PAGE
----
1. I still think OSU is getting off easy. Their violations, at least according to the story I read in Sports Illustrated were serious and systemic, and they justified more sever penalties.

    When is the NCAA going to get serious about punishing cheaters? The penalties handed down to OSU are a slap on the wrist. They certainly are not going to serve as a deter ant to other college football programs. What a joke!

  2. I don’t know for sure but it seems to me trading memorabilia I own for tattoos is my business. I have a hard time figuring out how that is a big deal. Who owned the item traded. Star players get freebies all the time. That appears to me to be a bigger deal. If I sell my sweatshirt for $12, it was my shirt and now my money and I use it to buy gas for my car to go home. After all we got creamed for a few dozen extra phone calls that today is not a violation. Tressel is guilty of not bringing the issue to the AD’s attention. I think the sanctions are about right.

  3. HC; just to provide one example of the cheating, the student players took equipment owned by OSU, often right out of the uniform storage facilities, to the tat parlor to be exchanged for cash, drugs and tats. In addition, coaches were asked to sign helmets, jerseys, football, programs and other memorabilia so as to increase the value of the goods. They then gave the signed memorabilia to the players no questioned asked. We’re talking dozens of helmets, jerseys, footballs and other stuff signed by the head coach and other players that just one player used in trade. And their were many players doing this. They had unlimited access to these expensive items. What is the market value of dozens of new, autographed football helmets in the world of sports memorabilia?

    Suggest you read the story in Sport Illustrated. The memorabilia portion of this systemic cheating was just the tip of the iceberg. And it involved players trading this stuff to a guy who is now in prison for being a significant drug dealer. Then when confronted by NCAA investigators, the Head Coach lied and tried to cover up the cheating.

    OSU’s cheating was every bit as serious, especially in scope and the number of players involved, as the violations that USC got punished for. And on top of that, the head coach at USC was not proven to have lied to the investigators. But OSU’s punishment was not nearly as severe as that handed down to USC.

    And compare the damage and expense suffered by IU basketball because a coach made too many cell phone calls/texts to the damage done to OSU football for the rampant cheating and lying that their players and coaches were guilty of.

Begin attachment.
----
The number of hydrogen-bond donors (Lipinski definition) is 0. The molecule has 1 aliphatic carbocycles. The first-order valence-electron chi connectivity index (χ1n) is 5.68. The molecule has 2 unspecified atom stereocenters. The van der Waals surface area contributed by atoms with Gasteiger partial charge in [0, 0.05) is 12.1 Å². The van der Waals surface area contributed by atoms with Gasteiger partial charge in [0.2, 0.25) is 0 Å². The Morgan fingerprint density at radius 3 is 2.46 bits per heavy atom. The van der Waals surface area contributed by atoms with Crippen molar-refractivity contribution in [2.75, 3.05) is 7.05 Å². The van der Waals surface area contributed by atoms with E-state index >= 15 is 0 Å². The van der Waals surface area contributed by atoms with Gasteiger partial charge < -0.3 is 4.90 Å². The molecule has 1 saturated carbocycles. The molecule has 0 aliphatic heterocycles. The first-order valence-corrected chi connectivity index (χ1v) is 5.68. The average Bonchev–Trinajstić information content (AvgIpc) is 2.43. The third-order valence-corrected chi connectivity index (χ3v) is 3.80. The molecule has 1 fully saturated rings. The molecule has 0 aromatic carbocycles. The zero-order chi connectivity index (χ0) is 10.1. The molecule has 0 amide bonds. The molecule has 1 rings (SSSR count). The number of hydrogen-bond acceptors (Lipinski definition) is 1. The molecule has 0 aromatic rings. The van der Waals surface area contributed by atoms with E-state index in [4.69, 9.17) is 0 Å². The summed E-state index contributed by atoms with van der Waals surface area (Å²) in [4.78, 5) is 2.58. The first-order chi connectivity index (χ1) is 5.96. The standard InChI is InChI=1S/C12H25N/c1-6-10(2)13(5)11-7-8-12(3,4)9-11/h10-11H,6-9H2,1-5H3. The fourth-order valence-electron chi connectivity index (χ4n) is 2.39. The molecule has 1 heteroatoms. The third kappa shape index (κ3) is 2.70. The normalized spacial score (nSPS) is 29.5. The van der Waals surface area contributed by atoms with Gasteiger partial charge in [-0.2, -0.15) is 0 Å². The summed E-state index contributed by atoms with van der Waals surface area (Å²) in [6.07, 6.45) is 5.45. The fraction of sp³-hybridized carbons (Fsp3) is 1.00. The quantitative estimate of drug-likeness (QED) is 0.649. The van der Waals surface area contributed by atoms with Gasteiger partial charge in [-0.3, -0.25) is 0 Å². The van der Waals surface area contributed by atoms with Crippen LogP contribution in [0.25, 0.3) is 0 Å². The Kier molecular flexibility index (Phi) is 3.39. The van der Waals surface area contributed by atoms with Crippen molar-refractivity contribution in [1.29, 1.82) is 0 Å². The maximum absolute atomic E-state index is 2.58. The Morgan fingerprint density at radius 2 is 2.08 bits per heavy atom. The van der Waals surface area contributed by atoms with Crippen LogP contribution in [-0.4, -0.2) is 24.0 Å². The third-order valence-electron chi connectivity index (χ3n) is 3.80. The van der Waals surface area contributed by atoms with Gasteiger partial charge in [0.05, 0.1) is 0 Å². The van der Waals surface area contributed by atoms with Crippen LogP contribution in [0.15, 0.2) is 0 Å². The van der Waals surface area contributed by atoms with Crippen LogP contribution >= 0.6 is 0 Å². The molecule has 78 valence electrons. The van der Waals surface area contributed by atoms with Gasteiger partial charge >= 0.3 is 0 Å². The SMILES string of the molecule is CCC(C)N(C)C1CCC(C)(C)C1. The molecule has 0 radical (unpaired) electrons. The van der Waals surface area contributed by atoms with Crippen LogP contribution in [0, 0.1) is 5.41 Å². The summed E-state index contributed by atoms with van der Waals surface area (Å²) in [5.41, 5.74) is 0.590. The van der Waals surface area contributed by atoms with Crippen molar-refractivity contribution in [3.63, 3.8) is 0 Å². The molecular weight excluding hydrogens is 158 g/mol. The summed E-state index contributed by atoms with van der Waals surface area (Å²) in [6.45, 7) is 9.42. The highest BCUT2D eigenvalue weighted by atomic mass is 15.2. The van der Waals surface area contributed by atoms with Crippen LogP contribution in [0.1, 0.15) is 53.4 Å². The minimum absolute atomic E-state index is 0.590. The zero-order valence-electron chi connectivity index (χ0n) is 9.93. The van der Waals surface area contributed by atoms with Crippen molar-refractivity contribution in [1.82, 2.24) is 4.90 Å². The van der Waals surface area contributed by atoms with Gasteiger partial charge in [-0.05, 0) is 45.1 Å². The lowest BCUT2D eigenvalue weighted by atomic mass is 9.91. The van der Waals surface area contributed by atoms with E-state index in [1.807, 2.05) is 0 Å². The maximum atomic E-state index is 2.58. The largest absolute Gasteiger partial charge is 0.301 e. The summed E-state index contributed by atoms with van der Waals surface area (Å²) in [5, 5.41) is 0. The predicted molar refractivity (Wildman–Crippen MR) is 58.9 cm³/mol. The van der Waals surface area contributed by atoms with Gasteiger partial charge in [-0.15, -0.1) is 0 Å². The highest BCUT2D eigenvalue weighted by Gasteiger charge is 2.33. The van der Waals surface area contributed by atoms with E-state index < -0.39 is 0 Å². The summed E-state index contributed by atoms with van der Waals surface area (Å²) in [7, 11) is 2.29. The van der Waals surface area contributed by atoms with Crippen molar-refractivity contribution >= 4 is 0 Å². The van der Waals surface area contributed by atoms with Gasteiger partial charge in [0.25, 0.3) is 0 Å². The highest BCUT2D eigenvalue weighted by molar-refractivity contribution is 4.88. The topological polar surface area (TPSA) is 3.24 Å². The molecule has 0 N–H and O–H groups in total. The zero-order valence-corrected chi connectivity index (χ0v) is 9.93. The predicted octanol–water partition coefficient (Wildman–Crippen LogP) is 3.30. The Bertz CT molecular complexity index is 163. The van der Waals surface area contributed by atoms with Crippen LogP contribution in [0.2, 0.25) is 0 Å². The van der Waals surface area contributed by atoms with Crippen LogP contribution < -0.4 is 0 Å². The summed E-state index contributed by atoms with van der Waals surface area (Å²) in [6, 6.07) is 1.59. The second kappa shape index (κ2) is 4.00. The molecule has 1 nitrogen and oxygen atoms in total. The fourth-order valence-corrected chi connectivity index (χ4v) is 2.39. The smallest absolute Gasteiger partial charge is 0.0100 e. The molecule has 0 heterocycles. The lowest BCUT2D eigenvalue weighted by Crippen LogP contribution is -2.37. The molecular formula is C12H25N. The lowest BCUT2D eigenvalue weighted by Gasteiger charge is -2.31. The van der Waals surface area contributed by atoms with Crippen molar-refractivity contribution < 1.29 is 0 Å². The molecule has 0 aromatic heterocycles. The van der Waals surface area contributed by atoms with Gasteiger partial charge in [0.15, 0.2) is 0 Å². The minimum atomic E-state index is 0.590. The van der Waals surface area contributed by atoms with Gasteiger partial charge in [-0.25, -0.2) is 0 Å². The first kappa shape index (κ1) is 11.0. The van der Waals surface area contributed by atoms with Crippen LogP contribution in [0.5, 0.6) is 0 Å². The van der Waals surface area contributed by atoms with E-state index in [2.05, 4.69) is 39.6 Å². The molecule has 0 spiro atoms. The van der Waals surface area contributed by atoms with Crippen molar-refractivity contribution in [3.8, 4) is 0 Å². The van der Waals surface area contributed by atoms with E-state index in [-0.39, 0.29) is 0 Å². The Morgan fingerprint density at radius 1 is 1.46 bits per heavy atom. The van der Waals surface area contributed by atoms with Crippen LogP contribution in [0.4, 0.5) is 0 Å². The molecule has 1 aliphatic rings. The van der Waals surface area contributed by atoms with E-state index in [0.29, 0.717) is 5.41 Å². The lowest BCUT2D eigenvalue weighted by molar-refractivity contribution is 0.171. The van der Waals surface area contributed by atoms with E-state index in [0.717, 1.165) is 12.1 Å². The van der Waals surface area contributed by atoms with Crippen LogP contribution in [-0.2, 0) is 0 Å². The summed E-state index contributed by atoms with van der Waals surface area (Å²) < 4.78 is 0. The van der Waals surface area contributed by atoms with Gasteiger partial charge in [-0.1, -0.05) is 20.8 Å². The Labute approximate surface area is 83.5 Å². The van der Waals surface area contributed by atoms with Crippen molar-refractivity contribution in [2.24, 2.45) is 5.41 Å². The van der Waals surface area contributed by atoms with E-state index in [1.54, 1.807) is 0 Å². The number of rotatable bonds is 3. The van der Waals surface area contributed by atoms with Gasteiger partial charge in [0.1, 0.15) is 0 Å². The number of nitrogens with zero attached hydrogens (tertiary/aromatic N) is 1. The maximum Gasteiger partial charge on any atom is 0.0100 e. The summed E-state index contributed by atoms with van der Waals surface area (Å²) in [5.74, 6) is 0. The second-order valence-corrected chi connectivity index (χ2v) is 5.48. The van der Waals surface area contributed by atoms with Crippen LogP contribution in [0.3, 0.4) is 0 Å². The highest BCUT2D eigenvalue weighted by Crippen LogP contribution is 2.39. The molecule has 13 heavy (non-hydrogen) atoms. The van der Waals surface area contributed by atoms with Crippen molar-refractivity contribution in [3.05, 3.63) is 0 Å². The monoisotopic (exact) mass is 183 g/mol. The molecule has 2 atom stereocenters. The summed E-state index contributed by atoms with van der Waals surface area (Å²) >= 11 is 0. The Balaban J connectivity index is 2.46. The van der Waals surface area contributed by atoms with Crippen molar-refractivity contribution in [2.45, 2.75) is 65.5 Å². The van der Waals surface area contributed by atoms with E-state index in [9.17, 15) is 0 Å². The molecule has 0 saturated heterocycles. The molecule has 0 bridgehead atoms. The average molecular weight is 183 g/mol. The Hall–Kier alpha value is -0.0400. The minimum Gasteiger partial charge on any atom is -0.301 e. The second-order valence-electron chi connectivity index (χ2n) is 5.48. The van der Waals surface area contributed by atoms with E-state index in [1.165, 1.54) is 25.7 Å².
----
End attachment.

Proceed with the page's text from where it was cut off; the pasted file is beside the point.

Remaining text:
As I said, the NCAA is not serious about stopping this behavior and this punishment proves it. I think some senior administrators at OSU are laughing their butts off right now and slapping high fives for having escaped serious penalties. Christmas came a little early for OSU football.

  4. Po, I was aware about all of the above except for the pilfering of school equipment and coach-autographed memorabilia as barter. That is low class behavior no matter who does the evaluating. Thanks. The loss of 9 rides and a bowl game is significant except to big programs such as the Bucks. They will with their new coach barely miss a beat.

  5. When confronted about the volume of equipment T Pryor was taking, he responded with something to the effect, “I can get whatever I want and as much as I want.” He then bragged that the coaches were happy to sign all the footballs, helmets, and etc that he asked them to sign, no questions asked.

    Reading the Sports Illustrated article about the rampant cheating made my blood boil. OSU football was out of control.

  6. Ironically, the value of the autographed items has now probably been enhanced by the notoriety attached to them on account of the scandal- “Hey, I’ve got an OSU chin-strap autographed by Jim Tressel! Bet it’s worth more now!”

  7. While I despise USC it appears, to me, that the infractions at OSU were far more pervasive. Nobody gave anyone a house, like Bush, but there were so many players that did so may bad things. The mysterious workings of the NCAA are far beyond my grasp.

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